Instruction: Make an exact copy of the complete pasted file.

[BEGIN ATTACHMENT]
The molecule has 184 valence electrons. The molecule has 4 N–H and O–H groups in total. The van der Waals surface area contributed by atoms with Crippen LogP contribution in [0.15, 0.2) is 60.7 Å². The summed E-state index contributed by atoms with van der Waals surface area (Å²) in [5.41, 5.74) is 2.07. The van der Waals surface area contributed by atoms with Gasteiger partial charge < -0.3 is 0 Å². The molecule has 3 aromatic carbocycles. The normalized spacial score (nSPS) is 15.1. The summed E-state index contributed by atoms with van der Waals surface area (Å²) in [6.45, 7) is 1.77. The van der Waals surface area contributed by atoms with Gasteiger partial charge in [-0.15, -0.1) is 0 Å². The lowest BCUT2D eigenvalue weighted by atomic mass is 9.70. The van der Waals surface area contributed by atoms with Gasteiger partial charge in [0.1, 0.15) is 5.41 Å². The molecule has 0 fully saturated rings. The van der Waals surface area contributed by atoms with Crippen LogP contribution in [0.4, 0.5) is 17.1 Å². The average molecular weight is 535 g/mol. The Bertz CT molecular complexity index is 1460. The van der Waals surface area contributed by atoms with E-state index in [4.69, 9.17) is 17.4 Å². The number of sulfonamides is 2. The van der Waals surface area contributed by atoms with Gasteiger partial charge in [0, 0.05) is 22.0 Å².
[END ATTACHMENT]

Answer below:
The molecule has 184 valence electrons. The molecule has 4 N–H and O–H groups in total. The van der Waals surface area contributed by atoms with Crippen LogP contribution in [0.15, 0.2) is 60.7 Å². The summed E-state index contributed by atoms with van der Waals surface area (Å²) in [5.41, 5.74) is 2.07. The van der Waals surface area contributed by atoms with Gasteiger partial charge < -0.3 is 0 Å². The molecule has 3 aromatic carbocycles. The normalized spacial score (nSPS) is 15.1. The summed E-state index contributed by atoms with van der Waals surface area (Å²) in [6.45, 7) is 1.77. The van der Waals surface area contributed by atoms with Gasteiger partial charge in [-0.15, -0.1) is 0 Å². The lowest BCUT2D eigenvalue weighted by atomic mass is 9.70. The van der Waals surface area contributed by atoms with Gasteiger partial charge in [0.1, 0.15) is 5.41 Å². The molecule has 0 fully saturated rings. The van der Waals surface area contributed by atoms with Crippen LogP contribution in [0.4, 0.5) is 17.1 Å². The average molecular weight is 535 g/mol. The Bertz CT molecular complexity index is 1460. The van der Waals surface area contributed by atoms with E-state index in [4.69, 9.17) is 17.4 Å². The number of sulfonamides is 2. The van der Waals surface area contributed by atoms with Gasteiger partial charge in [0, 0.05) is 22.0 Å².